Introduction: DIY Liveview for Traditional DSLR
I have recently discovered DigiCamControl, a really good software to control and use the reflex camera from PC.
This is useful for Timelapses, HDR photography (and other kind of bracketing), and is also convenient for studio photography.
The software also supports liveview, which is handy when the camera is in nearly inaccessible position (for example close to the floor, or too high, or above a table pointing down vertically) because you can check composition watching the PC monitor instead of the optical viewfinder. But of course liveview in the PC is avaiable only for DSLR cameras that already have liveview(the ones that can use the LCD display as a viewfinder and usually can capture videos).
I have a Nikon D40 that like many other reflex camera do not have liveview so I tried to solve the problem.
Step 1: Ingredients
A small webcam
A computer, a desktop works but for portability better notebook or netbook,
also some tablets/smartphones have the ability to use external usb webcam, and some can also remotly control the DSLR by USB, but in this case you won't control the DSLR and view what's inside the eyepiece simultaneously, (because usually tablets/smartphones at best have just 1 USB host connector, maybe a powered USB HUB can solve this particular problem but the other problem is that usually on a tablet you can see only one app at a time.)
An angle bracket.
(the bracket should be inserted in the hotshoe, then the thickness and width must be suitable.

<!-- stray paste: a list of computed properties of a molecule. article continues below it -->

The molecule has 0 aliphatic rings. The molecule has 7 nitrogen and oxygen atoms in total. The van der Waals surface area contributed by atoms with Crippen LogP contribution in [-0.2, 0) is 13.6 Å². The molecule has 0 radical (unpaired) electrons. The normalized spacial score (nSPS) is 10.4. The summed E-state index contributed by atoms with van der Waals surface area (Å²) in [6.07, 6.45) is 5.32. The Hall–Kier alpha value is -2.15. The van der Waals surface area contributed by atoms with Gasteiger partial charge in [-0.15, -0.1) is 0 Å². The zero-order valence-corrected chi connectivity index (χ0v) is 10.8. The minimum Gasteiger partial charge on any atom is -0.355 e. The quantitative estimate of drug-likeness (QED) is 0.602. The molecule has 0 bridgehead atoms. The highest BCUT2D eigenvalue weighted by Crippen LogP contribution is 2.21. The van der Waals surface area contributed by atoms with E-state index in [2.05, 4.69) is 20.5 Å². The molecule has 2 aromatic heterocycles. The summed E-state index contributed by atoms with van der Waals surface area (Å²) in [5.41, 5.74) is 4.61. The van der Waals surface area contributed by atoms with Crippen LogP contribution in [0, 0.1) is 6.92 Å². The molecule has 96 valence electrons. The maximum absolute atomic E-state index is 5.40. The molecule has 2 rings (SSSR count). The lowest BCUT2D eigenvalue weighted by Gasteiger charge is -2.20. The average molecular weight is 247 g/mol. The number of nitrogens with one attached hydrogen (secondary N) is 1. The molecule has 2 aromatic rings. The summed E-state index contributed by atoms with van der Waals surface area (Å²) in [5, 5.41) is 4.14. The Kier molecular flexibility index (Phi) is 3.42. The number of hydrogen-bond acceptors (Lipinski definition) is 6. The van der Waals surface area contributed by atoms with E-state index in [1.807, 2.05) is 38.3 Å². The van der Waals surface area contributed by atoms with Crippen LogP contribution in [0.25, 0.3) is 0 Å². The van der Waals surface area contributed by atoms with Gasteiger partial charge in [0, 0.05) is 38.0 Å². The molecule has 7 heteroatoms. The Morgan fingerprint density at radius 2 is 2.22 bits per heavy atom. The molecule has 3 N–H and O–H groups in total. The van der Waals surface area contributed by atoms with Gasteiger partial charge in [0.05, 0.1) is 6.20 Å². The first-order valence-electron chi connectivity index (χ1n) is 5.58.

the length should allow the webcam to be placed right in front the optical viewfinder, if the right dimension are't avaiable take a longer one and cut)
in alternative to the bracket also a flat bar of aluminium, that will be bended as needed.
An alternative to the hotshoe mount a similar solution could also be connected to the tripod mount screw.(but in my case the hotshoe was much closer and alligned with the viewfinder, so I choose that)
As an option I also used an off-camera strobe extension cable (I-TTL) to be able to use the flash anyway(and because it spaced the angle bracket from the camera exactly and i was able to avoid cutting the metal bracket).
Step 2: Build
1) Insert the flash extension cable in the hotshoe
2) Insert a thin piece of plastic on the top of the flash extension connector(the camera end of the cable) to avoid shorting the hotshoe contact
3)Insert the angle bracket on the top of the flash extension connector
4)Clamp the webcam to the bracket.
Step 3: Using
1) Plug the webcam in the computer
2) Now aside the DSLR camera controlling software start the webcam software(I used Yawcam or AMCAP)
3) As you could notice in the pictures of the previous step the webcam is upside-down so in the webcam software change the settings(select flip vertically and flip horizontally or rotate 180° that is the same) to show the image correctly.
(then when choosing the webcam software consider that it must be able to flip the image)
4) Turn the lens on the webcam to focus the image.
Step 4: Possible Future Improvements Test (wireless and Better Portability)
There is an android app(free) named "IP Webcam" that let you see on an internet browser(or media players) on a PC or tablet what your smartphone is capturing if they are both connected to the same WiFi network.
So replacing the webcam with the smartphone I would be able to point the camera looking the smartphone display (almost like the reflex it had liveview on its own LCD), and I would be able to connect also the TABLET to the smartphone (and do it wirelessly)
and since it's possible to connect tablet and smartphone with ad-hoc wifi connection this is also possible in the middle of nowhere (a tablet is much more portable and flexible than a notebook and a wired webcam).
The devices used in the test are a smartphone Samsung Corby i5500(Samsung Galaxy 5) and a tablet Mediacom Smartpad 875s2
a problem to be solved is that the image captured by the smartphone is mainly black(being able to zoom only the interesting part would help)
another problem is that the smartphone's camera can't focus and then the image is slightly out of focus(the image obtained with the webcam is much sharper)